As many as 512 died in an October truck bombing in the Somali capital Mogadishu, an emergency committee investigating the terrorist atrocity has found.
An earlier death toll of 358 already made the October 14 bombing the deadliest terrorist attack in Somalia's history. No group claimed responsibility, but the Al-Qaeda-aligned Shabaab militant group has been blamed.
"The overall number of people we have recorded involved in the casualty are 869 persons: 512 are dead, 295 wounded and about 70 others are not yet confirmed if they were dead and or missing," Abdulahi Mohamed Shirwac, chairman of the Somali Emergency Operation Centre told AFP Saturday.
The 11-member board was established to look into the October 14 bombing. The government has not commented on the report, which it received this week.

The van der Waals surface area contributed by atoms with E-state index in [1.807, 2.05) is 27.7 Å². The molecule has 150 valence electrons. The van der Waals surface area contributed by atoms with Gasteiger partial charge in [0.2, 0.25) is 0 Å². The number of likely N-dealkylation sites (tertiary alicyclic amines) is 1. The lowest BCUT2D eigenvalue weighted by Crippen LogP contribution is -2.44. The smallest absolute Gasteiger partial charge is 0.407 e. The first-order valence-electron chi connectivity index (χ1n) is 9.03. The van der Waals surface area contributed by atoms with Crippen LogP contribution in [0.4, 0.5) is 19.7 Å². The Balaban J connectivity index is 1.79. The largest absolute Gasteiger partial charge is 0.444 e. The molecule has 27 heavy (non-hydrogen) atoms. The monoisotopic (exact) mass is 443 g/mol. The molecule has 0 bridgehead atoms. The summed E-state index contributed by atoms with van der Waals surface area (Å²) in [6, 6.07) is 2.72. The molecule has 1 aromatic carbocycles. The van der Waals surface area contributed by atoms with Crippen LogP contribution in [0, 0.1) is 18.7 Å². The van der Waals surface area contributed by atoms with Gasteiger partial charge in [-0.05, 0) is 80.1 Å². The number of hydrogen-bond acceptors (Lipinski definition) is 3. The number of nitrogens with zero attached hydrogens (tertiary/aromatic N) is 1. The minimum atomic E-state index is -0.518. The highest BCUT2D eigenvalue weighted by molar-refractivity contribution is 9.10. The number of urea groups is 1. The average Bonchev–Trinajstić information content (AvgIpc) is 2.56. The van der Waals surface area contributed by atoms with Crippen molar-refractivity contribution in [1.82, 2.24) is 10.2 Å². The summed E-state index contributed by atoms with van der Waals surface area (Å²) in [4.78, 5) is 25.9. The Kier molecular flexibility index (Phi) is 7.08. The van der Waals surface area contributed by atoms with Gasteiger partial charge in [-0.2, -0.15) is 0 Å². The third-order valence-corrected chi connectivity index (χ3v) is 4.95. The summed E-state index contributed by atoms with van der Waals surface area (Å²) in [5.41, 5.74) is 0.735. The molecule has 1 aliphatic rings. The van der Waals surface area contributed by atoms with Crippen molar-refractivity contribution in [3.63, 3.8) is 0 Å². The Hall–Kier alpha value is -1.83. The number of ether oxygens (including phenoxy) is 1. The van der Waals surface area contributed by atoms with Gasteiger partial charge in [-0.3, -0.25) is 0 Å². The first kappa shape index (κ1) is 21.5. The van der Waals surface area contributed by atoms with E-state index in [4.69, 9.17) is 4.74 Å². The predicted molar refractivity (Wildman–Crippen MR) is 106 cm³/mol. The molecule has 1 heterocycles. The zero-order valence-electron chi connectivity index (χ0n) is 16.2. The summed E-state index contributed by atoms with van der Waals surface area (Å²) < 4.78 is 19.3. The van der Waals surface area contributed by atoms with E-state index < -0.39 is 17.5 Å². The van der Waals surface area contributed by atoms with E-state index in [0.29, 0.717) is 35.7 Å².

The Shabaab has been fighting to overthrow successive internationally-backed governments in Mogadishu since 2007 and frequently deploys car and truck bombs against military, government and civilian targets.
The huge October explosion levelled buildings in the capital's busy Kilometre 5 neighbourhood.
Since then the United States -- which supports Somalia's fledgling army as well as carrying out its own operations against the Shabaab and a separate self-proclaimed Islamic State group in the north of the country -- has increased the frequency of air strikes targeting jihadist leaders.